At a time when right-wing nationalism is seeing a resurgence globally, Singapore’s move to ensure minority representation may seem almost progressive in comparison.
The city-state could soon have its first female Muslim president, after the government rubber-stamped changes last week that would see only the country’s Malay, Muslim minority—making up about 15% of its 3.9 million resident citizens—eligible to stand at September’s election to choose its head of state, a largely ceremonial role.
But since Singapore gained independence from Malaysia in 1965, the ruling People’s Action Party (PAP) has in fact relied on a plethora of race-based innovations to maintain racial harmony between its majority Chinese population, and the minority Malay-Muslim and Indian ethnic groups. The latest move to designate that the president must be a Muslim is seen as another one of these measures.
“The government believes they have to engineer multiracialism,” said Eugene Tan, associate professor of law at Singapore Management University. “They regard the election of a minority as head of state as an important testament of Singapore’s nation-building journey. Attaining that end justifies the means.”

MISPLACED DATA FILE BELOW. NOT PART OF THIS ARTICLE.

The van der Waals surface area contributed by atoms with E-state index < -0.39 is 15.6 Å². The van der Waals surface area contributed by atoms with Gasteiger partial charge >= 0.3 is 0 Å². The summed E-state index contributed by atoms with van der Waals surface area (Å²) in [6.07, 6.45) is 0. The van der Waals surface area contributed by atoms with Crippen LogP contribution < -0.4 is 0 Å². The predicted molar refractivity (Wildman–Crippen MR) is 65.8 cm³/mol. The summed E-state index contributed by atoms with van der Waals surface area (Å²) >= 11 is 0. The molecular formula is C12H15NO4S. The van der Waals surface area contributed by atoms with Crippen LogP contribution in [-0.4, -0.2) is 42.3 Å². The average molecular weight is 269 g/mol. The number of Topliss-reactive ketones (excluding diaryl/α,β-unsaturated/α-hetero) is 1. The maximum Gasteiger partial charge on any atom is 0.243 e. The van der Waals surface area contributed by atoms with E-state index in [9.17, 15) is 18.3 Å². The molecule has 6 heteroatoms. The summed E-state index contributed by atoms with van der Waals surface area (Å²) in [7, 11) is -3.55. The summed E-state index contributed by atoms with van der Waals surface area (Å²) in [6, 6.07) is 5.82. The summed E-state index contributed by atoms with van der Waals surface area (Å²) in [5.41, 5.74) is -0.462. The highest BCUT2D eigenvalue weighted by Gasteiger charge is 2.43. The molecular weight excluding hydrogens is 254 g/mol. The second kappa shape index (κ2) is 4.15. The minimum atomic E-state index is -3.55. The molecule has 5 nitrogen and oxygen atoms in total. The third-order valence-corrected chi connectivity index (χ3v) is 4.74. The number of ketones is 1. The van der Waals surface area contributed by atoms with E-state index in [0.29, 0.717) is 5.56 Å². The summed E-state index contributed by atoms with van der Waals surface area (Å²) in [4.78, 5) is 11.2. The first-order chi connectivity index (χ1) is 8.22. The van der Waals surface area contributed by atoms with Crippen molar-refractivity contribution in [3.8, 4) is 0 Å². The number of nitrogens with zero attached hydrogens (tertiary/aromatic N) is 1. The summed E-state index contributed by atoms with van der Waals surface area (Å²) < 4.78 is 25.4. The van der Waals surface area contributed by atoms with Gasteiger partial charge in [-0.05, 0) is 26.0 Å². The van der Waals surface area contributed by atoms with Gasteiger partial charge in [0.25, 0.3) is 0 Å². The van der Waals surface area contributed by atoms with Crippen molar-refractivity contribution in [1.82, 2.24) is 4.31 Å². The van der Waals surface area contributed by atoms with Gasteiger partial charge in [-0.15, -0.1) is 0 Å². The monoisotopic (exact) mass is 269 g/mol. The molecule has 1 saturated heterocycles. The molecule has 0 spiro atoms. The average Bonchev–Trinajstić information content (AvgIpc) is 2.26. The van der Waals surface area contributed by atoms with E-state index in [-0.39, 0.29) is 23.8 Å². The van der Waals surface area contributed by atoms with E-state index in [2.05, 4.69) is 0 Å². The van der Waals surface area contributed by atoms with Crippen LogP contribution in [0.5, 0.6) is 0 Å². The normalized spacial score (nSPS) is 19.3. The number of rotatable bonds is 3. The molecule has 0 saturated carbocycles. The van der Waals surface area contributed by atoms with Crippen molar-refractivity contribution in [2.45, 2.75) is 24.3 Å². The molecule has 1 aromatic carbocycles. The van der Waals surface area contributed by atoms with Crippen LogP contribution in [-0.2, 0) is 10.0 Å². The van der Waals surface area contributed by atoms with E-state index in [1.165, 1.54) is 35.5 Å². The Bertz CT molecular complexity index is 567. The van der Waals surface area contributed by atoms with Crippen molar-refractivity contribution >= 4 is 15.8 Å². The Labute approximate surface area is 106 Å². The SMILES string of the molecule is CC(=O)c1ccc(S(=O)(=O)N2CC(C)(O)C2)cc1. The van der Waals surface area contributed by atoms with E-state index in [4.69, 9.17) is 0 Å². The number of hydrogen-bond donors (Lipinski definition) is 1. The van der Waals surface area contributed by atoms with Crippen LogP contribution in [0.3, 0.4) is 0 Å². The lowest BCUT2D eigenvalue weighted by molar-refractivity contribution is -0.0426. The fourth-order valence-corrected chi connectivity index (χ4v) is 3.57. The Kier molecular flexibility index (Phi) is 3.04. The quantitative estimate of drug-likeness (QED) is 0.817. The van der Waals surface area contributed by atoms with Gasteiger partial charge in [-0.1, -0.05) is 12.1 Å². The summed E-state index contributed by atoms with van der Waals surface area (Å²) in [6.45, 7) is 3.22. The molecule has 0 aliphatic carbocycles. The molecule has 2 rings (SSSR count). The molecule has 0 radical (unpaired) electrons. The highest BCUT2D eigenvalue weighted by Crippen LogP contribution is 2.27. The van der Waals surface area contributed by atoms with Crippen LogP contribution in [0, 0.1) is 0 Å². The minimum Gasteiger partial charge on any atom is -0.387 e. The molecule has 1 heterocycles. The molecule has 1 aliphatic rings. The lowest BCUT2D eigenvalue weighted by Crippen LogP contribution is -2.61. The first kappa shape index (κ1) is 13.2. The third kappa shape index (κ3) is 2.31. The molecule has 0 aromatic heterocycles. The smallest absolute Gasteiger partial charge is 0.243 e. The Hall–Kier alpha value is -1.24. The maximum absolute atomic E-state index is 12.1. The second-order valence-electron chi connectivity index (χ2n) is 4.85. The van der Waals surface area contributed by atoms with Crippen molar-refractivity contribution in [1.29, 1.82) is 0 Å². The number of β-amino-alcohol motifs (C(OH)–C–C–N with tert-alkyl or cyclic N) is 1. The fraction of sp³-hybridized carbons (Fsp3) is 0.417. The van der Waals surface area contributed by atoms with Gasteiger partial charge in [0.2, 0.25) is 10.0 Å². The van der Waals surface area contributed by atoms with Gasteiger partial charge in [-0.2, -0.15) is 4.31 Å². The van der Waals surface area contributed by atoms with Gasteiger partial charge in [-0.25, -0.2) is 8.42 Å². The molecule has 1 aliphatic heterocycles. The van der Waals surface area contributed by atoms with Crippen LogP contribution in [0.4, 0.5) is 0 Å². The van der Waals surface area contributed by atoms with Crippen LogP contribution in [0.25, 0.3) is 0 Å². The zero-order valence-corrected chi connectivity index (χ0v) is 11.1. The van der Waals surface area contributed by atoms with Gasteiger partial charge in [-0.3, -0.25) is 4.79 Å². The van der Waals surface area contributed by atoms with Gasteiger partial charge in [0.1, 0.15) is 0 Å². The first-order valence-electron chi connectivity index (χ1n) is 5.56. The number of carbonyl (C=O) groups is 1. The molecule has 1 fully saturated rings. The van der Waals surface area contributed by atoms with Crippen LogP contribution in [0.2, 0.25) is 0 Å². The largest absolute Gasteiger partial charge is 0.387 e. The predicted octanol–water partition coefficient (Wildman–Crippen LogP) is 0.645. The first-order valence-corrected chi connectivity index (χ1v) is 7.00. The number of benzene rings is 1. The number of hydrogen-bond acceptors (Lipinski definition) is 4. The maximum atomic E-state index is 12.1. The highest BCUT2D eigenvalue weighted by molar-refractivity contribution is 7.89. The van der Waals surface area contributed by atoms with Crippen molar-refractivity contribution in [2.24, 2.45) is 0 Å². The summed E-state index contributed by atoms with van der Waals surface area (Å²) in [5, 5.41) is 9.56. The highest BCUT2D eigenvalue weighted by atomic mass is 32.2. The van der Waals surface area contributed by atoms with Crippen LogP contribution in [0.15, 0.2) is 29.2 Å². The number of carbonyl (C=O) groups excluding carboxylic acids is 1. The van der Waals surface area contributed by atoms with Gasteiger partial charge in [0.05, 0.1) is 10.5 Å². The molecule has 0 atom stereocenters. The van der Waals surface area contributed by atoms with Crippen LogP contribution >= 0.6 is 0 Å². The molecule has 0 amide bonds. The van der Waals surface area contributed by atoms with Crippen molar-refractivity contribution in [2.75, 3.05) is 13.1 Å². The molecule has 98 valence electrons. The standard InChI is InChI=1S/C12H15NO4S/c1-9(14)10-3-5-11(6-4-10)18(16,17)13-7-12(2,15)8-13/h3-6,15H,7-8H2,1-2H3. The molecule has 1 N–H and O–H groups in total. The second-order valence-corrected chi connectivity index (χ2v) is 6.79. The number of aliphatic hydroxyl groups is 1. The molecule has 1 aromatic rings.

Feb 18 (Bloomberg) — Change is in the air in North Korea. After years of being ranked by Skytrax as the world’s worst airline, national carrier Air Koryo is undergoing a revolution, according to interviews with passengers and travel agents.
New planes, new in-flight entertainment options, smart new uniforms for the cabin attendants, even business class. It’s all part of supreme leader Kim Jong Un’s effort to boost tourist numbers 20-fold to 2 million by 2020 and supplement the nation’s meager foreign exchange.
Here are five reasons to book your ticket now, before the thrill of flying the world’s only one-star airline vanishes forever. (And as long as you don’t mind helping fund Kim’s nuclear-weapons program.)
June 1 (Bloomberg) — It may sound like another example of rivalry between the world’s most populous nations.